The bathtub dissolves, and I’m standing in my tiny condo in Rockwall. It’s the early nineties, I know. Judy is gone, but Redford and I are still in unit 126A. Judy had been in the B half. Redford is panting before me, happy to see me again. He was always thrilled to see me. 

My condo dissolves, and I’m walking the cold, rainy streets in Wiesbaden. The year was 1985. I just received a phone call from my fiancé’s mother telling me the wedding was off. The girl had gone back to her ex and had married him. In retrospect, that had been fortuitous for me, most likely. 

Hindsight is not nearly as grand as we would like to believe. Or it is, but one must step further back than just a few decades before the mosaic of patterns, coincidences, and chance meetings make any sense.

The scene shifts again. I’m pulling my clothes from her closet. It was her choice. She told me to leave, to go to my place, and take my stuff with me. 

I stood there in her closet; all the bars were loaded with so much weight the bars sagged. I pulled my few hanger items off. I was shivering and shaking with the sorrow and anxiety of another breakup.

The scenes continually cycle. None of these are memories I wish to relive. 

I want to be back in the hospital. It was disorienting, but the energy there felt more stable. And the two voices, though they couldn’t be my parents-that was impossible – they seemed invested in my welfare. And whatever or wherever that place is, it felt more stable than this constantly shifting jump from memory to memory.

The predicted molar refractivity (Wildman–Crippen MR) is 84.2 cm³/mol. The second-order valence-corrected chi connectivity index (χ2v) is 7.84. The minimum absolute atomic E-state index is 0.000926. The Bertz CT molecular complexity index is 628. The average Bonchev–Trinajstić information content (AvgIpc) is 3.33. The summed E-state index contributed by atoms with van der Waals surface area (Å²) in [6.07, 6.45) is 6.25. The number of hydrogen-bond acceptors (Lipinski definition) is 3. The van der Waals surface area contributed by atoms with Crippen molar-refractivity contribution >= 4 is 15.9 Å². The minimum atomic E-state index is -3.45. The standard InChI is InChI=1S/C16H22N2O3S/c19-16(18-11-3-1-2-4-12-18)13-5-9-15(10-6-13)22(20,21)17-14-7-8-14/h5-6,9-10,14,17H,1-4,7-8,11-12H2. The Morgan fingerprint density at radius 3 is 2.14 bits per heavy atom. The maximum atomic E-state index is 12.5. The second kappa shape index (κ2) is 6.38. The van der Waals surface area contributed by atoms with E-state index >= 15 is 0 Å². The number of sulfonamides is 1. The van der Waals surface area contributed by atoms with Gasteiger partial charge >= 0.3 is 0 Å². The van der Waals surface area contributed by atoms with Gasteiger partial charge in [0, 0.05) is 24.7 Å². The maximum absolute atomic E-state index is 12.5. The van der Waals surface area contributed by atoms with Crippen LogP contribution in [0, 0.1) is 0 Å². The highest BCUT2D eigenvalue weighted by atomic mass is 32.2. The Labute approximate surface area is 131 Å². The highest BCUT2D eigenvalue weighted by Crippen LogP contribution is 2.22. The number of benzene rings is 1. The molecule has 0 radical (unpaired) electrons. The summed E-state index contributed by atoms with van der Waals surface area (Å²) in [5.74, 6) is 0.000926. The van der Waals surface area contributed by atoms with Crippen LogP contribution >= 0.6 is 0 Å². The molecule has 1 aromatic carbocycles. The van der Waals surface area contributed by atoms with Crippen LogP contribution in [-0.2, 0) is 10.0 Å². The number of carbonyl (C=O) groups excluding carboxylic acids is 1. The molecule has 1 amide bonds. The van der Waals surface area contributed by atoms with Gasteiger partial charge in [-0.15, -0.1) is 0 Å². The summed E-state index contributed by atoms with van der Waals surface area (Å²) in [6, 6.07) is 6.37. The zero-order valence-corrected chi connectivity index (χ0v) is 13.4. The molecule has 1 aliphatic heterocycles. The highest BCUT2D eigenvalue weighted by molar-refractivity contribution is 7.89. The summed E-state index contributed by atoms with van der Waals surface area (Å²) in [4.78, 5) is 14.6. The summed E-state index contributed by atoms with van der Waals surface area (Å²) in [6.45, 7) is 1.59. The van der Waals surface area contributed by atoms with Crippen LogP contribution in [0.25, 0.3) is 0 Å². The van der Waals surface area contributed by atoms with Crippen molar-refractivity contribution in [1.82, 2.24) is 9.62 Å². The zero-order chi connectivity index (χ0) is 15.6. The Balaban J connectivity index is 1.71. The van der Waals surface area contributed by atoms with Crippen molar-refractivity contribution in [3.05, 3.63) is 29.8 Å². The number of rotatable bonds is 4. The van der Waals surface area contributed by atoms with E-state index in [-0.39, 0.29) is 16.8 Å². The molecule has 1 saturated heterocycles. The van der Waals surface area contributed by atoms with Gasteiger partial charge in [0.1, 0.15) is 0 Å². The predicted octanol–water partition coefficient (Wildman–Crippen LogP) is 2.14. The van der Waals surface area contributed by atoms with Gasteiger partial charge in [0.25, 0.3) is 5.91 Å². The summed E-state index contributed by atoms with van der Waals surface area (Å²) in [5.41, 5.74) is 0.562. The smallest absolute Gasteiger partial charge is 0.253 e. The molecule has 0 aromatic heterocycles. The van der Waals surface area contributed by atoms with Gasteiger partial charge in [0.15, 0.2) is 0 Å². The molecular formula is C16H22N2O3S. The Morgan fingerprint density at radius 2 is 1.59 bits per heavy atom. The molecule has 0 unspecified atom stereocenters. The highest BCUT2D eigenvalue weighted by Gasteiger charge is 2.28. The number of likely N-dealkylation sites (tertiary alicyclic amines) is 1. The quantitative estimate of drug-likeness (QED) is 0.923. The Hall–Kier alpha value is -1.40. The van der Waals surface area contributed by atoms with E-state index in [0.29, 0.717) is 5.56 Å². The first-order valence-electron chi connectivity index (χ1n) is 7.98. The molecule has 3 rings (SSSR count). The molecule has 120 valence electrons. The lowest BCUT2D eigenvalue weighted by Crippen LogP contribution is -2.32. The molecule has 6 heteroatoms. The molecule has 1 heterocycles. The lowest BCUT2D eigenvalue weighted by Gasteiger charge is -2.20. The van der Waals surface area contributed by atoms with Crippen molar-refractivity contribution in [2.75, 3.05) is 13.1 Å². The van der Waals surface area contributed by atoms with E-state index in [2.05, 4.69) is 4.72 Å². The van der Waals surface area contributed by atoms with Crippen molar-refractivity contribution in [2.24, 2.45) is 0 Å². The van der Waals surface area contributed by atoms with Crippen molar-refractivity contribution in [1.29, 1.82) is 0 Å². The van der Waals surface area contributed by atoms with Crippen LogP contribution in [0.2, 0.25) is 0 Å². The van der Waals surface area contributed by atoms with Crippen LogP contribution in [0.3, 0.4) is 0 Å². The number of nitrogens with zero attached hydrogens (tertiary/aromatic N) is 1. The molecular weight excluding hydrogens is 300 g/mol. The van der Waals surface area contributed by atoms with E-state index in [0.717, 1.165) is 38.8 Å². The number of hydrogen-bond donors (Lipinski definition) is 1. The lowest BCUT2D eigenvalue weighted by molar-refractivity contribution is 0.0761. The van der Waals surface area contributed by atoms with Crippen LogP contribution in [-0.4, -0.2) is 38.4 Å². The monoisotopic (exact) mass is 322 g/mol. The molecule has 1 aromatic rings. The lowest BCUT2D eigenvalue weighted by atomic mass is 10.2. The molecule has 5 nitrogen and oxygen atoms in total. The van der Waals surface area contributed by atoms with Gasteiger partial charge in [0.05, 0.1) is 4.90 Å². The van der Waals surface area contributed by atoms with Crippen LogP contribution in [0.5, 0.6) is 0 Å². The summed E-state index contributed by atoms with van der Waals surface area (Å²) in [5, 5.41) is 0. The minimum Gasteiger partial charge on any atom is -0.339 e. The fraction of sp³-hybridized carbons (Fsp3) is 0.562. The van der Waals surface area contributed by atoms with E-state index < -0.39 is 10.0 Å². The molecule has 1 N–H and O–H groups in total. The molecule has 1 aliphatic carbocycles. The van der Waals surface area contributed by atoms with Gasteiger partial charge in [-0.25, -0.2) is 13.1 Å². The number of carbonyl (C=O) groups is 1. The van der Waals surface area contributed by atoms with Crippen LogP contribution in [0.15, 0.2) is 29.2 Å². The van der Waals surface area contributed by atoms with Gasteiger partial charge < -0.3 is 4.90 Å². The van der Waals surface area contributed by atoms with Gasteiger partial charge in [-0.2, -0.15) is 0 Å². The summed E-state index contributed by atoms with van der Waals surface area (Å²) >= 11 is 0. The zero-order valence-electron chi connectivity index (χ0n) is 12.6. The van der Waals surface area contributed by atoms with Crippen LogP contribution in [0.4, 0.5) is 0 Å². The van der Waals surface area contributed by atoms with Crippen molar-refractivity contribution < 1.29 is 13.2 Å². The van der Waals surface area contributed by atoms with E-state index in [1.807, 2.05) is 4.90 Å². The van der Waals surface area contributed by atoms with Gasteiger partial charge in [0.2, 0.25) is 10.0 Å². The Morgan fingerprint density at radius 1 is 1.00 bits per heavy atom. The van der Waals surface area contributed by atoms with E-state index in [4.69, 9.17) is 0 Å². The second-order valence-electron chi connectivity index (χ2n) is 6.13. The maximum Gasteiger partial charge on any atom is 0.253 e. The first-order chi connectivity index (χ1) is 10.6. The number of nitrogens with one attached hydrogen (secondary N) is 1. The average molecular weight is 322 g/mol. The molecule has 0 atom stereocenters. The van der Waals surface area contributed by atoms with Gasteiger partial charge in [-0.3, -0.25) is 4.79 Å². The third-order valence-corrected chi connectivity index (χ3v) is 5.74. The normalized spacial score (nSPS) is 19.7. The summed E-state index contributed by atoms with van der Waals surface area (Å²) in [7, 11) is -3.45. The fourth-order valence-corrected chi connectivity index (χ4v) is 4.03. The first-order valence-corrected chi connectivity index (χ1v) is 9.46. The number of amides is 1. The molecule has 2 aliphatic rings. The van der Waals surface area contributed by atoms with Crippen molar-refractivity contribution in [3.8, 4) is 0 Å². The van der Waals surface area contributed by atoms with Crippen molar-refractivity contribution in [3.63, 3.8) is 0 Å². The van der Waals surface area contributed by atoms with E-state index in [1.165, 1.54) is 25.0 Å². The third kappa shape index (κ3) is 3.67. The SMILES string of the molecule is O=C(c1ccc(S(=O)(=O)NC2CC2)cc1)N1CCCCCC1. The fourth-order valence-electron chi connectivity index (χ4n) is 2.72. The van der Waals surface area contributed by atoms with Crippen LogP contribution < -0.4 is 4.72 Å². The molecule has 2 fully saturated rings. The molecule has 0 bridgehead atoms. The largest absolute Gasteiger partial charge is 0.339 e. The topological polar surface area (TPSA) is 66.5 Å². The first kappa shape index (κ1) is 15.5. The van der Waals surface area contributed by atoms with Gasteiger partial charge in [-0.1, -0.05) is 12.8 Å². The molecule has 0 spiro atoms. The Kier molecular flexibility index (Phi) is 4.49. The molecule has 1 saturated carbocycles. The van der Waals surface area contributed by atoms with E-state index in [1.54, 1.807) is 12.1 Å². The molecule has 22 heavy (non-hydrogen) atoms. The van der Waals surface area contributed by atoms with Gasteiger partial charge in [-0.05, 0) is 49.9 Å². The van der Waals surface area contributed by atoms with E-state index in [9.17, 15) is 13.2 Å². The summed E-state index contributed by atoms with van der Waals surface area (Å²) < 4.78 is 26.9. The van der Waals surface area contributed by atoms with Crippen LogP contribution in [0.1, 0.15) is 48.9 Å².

I close my eyes and remember the beeps there. I recall the familiar voices. I felt a calmness there I’d not known in years.


“He’s back again, Monica.”

But they’re dead.

I remember attending my father’s funeral, freezing my ass off in a bitterly cold February rain in the early 1990s.

Where the memory of my mother’s funeral should be is just a mass of shame. I didn’t attend that one. I’d just been there, and that trip made me as sick as I’d ever been, both physically and spiritually. Seeing the way my brother lived. Seeing how far my mother had regressed? It was too sad. I had to get away. I stayed the requisite few days, then made my excuses and returned to Texas.

I open my eyes.

My parents are there. But this isn’t right. My dad is in his mid-thirties at most and my mom is still in her early seventies, less than a decade before her passing.

A random memory flashes through my mind. It was the experience of the bullet doing its work.

That will wake you up. It’s such a jarring memory to ambush me. I suspect it’s not done with me.

“Am I…, dead?”

Not a question I thought I’d ever ask my two dead parents, but things change, you roll with them or grow brittle. Such is life. And death, apparently.